Statement delivered by Gerard van Bohemen, Permanent Representative of New Zealand to the United Nations, 17 November 2016

The Presidential Statement adopted in October 2013 on cooperation between the UN and the Organization of Islamic Cooperation (OIC) provided long-overdue recognition of the OIC’s growing role in preventing and resolving conflict, and of the potential for enhanced collaboration with the United Nations in these efforts.

Three years on, the need for a strong partnership between the UN and the OIC has never been greater.

The past few years have been traumatic ones for communities across the Islamic world.

Many countries with significant Muslim populations are experiencing instability, and in some cases violent internal conflicts.

In many settings this has unleashed sectarian tensions, which have been exploited by violent extremist groups to stir up hatred and division. Ethnic and religious communities, who in many cases have lived together peacefully for centuries, have been turned against one another.

This is tearing at the social fabric of much of the Middle East and North Africa. And it is contributing to population movements that have disturbing implications for the future stability and cohesion of many states.  Echoes of these strains and intolerances are also being heard in countries far removed from the centre of Islamic faith.

The OIC has an important role to play in countering these messages of hate, in tamping down the embers of conflict, and in promoting healing, reconciliation and understanding.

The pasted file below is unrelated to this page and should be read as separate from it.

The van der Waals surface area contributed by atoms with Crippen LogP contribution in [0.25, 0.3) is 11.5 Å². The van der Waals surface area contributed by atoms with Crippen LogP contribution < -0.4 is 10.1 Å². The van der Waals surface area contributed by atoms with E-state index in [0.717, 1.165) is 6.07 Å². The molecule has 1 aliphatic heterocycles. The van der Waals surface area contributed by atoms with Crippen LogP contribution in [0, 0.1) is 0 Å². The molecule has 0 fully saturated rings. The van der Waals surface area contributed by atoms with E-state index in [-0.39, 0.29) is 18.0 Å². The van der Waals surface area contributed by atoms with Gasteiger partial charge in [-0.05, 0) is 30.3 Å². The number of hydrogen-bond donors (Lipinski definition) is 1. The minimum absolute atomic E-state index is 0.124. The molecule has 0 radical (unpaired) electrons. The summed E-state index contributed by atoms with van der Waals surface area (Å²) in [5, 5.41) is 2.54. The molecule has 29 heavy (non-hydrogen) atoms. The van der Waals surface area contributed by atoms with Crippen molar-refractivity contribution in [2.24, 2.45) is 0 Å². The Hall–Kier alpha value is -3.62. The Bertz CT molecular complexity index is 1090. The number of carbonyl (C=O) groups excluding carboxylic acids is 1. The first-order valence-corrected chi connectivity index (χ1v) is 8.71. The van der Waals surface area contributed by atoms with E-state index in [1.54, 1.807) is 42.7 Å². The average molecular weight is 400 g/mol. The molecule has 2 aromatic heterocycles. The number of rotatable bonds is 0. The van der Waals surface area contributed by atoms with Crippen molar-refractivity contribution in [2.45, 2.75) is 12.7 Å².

Its standing in the Islamic world and its deep understanding of the religious and cultural context of Islamic communities make it uniquely placed to promote peace and reconciliation by amplifying the voices of tolerance and moderation.

I wish to highlight three areas in which enhanced cooperation between the United Nations and the OIC would strengthen their respective abilities to support international peace and security.

First, we welcome the OIC’s efforts over the past decade to strengthen its capacity to contribute to conflict prevention and resolution.

New Zealand has been a consistent advocate for a greater United Nations focus on conflict prevention, and for strengthened cooperation with regional and other partners in support of this.

The OIC is a natural partner in this regard.

Through its Peace, Security and Mediation Unit, the OIC has supported mediation efforts in Afghanistan, Mali, the Central African Republic, and Somalia, as well as in Thailand and the Philippines in my own region – to name but a few examples.

The OIC brings to these efforts a unique authority and an ability to reach, work with, and mobilize communities and religious leaders in the cause of peace.

We encourage the OIC to continue and expand this important work.

Nowhere is this need greater than in efforts to halt the fighting and to reconcile and heal divisions between Islamic communities in Syria, Iraq, Yemen, and the occupied Palestinian territories.

The political, military, and religious leaders of these countries need to be encouraged and supported in bringing the suffering of their peoples to an end, including by showing leadership in making the hard political decisions needed to help bring these conflicts to peaceful resolution.